Both of the daughters follow in their mothers footsteps when it comes to poisons and witchery, though in different ways. Circe improves on what she learns from her mother and surpasses the skills of Hekate, but she remains equally as cruel as her mother. Medea on the other hand is the complete opposite – though she is also skilled with poisons and magic, she is more kind hearted. While Circe revels in the same tortures as her mother, Medea seeks to free those who will be sacrificed by her mother.
Hekate – Goddess or Mortal?
The most interesting part of this particular version of the myths is that there is no overt indication that Hekate is actually a Goddess, nor that she becomes a Goddess. We might assume that she is a Goddess, purely based on the fact that her grandfather is Helios, thus her father is surely a God – but it seems it doesn’t work that way in this story. Given that Medus, son of Medea, kills Hekates father, Perses, this suggests that Perses was mortal in this story and so Hekate must be too.
While there are versions of Hekate where she is human and becomes a Goddess through various means, this particular story doesn’t appear to include that miracle.
So we are left wondering if this Hekate is the same Hekate as the Goddess or not. We could look at this story and assume that Hekate is simply a name for a princess, and not any type of Goddess. But there are many parts of the story that connect Hekate to the Goddess Hekate. Hunting, poisons, Artemis, teaching Circe and Medea about poisons and witchery. Not to mention that the name of her father is the same as that of the Goddess.
And though it isn’t obvious in this account, there is one more connection. The Tauri (people of the land Hekate was princess of) did worship a virgin Goddess who, while often identified with Artemis, is also identified with Iphigenia. This is interesting as in certain accounts of Iphigenia she is turned into a Goddess by Artemis, and her name becomes Hekate.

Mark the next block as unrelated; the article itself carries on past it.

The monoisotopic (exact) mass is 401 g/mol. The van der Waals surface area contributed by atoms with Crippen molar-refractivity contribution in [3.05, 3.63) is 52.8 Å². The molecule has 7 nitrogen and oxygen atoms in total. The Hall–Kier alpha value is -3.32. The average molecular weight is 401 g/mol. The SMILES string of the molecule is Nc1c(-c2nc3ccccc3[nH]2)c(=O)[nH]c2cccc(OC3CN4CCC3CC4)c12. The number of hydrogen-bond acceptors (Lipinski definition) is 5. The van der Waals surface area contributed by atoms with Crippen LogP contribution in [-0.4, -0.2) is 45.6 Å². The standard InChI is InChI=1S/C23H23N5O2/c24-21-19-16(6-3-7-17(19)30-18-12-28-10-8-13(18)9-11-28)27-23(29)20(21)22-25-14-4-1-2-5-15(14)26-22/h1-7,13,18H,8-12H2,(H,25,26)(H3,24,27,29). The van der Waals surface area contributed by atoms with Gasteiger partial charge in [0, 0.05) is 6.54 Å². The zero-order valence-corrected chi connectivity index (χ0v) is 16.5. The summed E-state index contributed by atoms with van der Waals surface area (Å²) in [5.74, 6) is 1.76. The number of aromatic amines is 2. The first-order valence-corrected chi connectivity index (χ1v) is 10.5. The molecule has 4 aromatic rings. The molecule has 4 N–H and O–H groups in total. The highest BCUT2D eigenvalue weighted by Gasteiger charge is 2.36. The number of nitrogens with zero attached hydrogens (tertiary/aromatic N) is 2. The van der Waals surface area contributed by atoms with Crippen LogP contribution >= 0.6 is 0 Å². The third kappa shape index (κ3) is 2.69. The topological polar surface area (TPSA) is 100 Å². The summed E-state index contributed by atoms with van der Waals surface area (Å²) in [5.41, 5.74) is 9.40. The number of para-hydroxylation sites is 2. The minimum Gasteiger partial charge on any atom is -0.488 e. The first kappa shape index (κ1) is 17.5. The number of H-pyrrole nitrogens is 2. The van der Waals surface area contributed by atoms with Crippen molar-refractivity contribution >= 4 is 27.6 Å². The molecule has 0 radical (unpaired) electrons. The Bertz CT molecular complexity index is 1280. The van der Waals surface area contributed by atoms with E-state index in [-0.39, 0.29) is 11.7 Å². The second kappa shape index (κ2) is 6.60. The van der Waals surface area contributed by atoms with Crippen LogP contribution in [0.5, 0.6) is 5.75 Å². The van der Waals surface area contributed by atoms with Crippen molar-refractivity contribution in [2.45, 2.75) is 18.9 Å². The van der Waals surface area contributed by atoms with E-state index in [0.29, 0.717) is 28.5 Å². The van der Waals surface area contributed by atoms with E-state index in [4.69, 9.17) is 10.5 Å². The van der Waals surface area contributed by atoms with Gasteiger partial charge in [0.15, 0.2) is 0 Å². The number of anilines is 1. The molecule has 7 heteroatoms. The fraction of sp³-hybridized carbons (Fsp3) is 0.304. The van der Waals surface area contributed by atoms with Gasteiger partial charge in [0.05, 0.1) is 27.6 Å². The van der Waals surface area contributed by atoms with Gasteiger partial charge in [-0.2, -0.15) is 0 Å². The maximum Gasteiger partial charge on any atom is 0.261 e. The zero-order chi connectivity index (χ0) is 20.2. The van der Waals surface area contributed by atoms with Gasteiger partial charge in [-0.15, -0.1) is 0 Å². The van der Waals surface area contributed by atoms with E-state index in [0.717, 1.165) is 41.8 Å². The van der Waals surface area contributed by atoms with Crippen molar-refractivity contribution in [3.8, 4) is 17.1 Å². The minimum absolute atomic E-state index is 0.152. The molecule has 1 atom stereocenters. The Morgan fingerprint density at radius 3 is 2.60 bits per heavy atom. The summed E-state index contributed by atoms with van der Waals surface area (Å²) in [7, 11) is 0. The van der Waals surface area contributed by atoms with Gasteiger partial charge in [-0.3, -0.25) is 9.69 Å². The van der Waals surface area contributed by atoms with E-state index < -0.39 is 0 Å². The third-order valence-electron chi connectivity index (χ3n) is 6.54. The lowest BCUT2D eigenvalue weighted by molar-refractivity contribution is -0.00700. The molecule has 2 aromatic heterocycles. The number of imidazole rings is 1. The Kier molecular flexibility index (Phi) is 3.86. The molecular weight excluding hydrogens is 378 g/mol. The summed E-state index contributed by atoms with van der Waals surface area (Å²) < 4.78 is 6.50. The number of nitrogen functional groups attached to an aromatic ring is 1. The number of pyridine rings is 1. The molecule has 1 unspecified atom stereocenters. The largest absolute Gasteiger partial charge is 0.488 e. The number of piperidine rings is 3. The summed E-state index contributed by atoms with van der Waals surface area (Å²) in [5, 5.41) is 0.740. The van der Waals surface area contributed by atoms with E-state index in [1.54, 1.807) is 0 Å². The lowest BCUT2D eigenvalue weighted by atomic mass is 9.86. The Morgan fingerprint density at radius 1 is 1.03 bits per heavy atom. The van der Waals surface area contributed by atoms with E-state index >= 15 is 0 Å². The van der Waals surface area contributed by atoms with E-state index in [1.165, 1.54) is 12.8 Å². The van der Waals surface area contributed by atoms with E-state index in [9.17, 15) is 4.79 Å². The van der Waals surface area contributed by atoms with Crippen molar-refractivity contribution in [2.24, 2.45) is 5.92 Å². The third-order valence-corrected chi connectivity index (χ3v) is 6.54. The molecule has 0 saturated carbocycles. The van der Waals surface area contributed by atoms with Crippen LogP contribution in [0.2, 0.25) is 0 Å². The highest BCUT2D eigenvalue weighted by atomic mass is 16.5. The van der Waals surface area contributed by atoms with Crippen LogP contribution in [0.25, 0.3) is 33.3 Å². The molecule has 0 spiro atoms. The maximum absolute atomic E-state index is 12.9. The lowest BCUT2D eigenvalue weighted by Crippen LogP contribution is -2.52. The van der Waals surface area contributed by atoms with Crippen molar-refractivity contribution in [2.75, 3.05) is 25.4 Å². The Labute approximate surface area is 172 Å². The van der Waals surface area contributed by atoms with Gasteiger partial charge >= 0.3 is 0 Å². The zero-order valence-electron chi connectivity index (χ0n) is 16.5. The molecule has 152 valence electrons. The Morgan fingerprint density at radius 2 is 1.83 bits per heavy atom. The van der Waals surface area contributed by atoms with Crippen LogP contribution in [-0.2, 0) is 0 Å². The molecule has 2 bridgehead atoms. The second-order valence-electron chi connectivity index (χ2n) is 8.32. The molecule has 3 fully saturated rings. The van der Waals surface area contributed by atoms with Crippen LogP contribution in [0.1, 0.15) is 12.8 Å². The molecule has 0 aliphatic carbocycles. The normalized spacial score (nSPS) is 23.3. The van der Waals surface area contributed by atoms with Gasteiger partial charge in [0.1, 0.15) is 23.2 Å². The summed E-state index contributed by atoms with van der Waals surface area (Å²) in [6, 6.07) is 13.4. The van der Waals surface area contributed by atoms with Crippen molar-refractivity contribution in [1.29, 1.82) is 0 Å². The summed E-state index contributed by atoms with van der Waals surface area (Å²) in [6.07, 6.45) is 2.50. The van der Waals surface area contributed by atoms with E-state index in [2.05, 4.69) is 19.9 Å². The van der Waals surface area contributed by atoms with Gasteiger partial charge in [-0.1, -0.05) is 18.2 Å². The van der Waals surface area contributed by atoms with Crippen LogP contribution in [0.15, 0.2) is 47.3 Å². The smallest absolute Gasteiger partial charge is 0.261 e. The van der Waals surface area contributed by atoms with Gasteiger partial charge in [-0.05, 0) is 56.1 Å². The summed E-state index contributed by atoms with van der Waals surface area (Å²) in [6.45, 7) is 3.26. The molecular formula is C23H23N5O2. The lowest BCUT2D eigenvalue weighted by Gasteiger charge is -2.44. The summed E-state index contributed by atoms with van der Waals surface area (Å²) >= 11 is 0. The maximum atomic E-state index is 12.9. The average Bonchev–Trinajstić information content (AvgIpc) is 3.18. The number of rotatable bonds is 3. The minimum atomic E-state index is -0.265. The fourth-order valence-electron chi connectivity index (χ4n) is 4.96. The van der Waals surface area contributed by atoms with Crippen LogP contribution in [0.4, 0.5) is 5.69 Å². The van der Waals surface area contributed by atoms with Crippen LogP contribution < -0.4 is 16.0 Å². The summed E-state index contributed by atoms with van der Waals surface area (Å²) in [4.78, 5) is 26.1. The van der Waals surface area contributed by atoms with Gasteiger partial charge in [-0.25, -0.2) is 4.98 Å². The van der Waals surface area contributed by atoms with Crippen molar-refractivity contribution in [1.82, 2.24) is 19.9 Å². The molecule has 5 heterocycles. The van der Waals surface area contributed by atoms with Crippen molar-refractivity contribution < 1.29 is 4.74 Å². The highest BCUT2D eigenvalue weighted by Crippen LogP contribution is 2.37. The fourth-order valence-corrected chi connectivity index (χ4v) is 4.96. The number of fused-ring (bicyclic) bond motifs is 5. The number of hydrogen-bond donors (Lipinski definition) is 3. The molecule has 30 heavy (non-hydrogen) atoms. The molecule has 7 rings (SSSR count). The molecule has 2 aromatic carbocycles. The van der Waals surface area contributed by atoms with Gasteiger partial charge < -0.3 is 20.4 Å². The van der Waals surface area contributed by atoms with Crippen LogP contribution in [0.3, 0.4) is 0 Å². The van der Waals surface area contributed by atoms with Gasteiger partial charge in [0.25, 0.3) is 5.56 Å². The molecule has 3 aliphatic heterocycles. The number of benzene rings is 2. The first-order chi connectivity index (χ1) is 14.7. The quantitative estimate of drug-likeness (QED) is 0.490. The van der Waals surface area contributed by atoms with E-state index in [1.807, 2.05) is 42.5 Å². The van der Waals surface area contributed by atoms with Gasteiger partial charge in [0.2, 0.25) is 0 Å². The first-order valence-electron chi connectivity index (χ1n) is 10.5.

Perhaps it is far more simple though. We can just take a look at the name of the text from which the story comes, “The Library of History”. It is not impossible that the stories Diodorus shared were less mythological and more historical in nature, even if they aren’t really factual. Meaning, perhaps he looked at mythology and attempted to turn myth into a human focused historical record.
The story about Hekate is precluded with the question of how human sacrifice came to become so ingrained among the Tauri. The virgin Goddess being alternately named Artemis, Iphigenia and via conflation, Hekate, perhaps this was an attempt to reconcile the three into one cohesive story. Thus, Hekate becomes human as she was as Iphigenia, and Artemis is the Goddess receiving sacrifices.
Daniel Ogden suggests this as well in his Magic, Witchcraft and Ghosts in the Greek and Roman Worlds.
“DIODORUS’S ACCOUNT DRAWS ON THAT OF the rationalizing and euhemerist early Hellenistic mythographer Dionysius Scytobrachion, a contemporary of Apollonius of Rhodes. It draws together many of the ideas that had been attached to Circe and Medea in the course of the developing tradition, and so is a useful place to start in laying out the tales associated with them.”
So, Hekate and Perses in this story then are simply the mortal versions of their divine counterparts – this is the story of what they would have been like had they been human, while still keeping the Gods in the story peripherally. What this means is that this account is not meant to create a new origin for Hekate, nor confuse those of us trying to figure things out. Simply put, this account is a story told by a man who tried to rationalise mythology and find the historical basis for mythology.
While Hekate is a human princess in this version of events, as Hellenes and/or Hekateans, we aren’t meant to take this any more seriously than we take many of the things we read about in myths. Some things are merely symbolic, not realistic. So in this, princess Hekate can be seen as just another symbolic story to explain who the Goddess Hekate is and what She represents.